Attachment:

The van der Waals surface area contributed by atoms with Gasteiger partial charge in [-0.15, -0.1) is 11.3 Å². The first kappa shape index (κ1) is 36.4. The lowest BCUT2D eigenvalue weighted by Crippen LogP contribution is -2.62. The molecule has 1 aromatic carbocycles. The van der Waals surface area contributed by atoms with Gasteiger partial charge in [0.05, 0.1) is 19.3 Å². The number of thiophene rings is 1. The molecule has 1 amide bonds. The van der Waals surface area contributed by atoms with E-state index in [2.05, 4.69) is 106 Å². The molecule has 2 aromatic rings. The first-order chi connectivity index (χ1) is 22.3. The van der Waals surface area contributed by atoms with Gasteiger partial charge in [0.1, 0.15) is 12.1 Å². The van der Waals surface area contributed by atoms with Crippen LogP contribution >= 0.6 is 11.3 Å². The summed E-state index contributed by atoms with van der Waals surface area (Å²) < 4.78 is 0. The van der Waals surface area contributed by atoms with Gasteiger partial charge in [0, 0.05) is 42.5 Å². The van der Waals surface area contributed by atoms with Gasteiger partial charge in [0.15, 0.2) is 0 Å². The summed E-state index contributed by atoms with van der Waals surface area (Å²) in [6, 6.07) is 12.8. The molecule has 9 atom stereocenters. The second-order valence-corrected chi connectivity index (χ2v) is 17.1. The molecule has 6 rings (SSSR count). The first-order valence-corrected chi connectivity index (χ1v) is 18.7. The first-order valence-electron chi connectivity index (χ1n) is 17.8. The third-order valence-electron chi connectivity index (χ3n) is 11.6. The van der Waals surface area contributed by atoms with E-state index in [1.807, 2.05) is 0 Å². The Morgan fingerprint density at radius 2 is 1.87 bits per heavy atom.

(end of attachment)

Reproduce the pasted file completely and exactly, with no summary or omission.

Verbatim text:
The van der Waals surface area contributed by atoms with Gasteiger partial charge in [-0.15, -0.1) is 11.3 Å². The first kappa shape index (κ1) is 36.4. The lowest BCUT2D eigenvalue weighted by Crippen LogP contribution is -2.62. The molecule has 1 aromatic carbocycles. The van der Waals surface area contributed by atoms with Gasteiger partial charge in [0.05, 0.1) is 19.3 Å². The number of thiophene rings is 1. The molecule has 1 amide bonds. The van der Waals surface area contributed by atoms with E-state index in [2.05, 4.69) is 106 Å². The molecule has 2 aromatic rings. The first-order chi connectivity index (χ1) is 22.3. The van der Waals surface area contributed by atoms with Gasteiger partial charge in [0.1, 0.15) is 12.1 Å². The van der Waals surface area contributed by atoms with Crippen LogP contribution >= 0.6 is 11.3 Å². The summed E-state index contributed by atoms with van der Waals surface area (Å²) < 4.78 is 0. The van der Waals surface area contributed by atoms with Gasteiger partial charge in [0, 0.05) is 42.5 Å². The van der Waals surface area contributed by atoms with Gasteiger partial charge in [0.15, 0.2) is 0 Å². The summed E-state index contributed by atoms with van der Waals surface area (Å²) in [6, 6.07) is 12.8. The molecule has 9 atom stereocenters. The second-order valence-corrected chi connectivity index (χ2v) is 17.1. The molecule has 6 rings (SSSR count). The first-order valence-corrected chi connectivity index (χ1v) is 18.7. The first-order valence-electron chi connectivity index (χ1n) is 17.8. The third-order valence-electron chi connectivity index (χ3n) is 11.6. The van der Waals surface area contributed by atoms with E-state index in [1.807, 2.05) is 0 Å². The Morgan fingerprint density at radius 2 is 1.87 bits per heavy atom.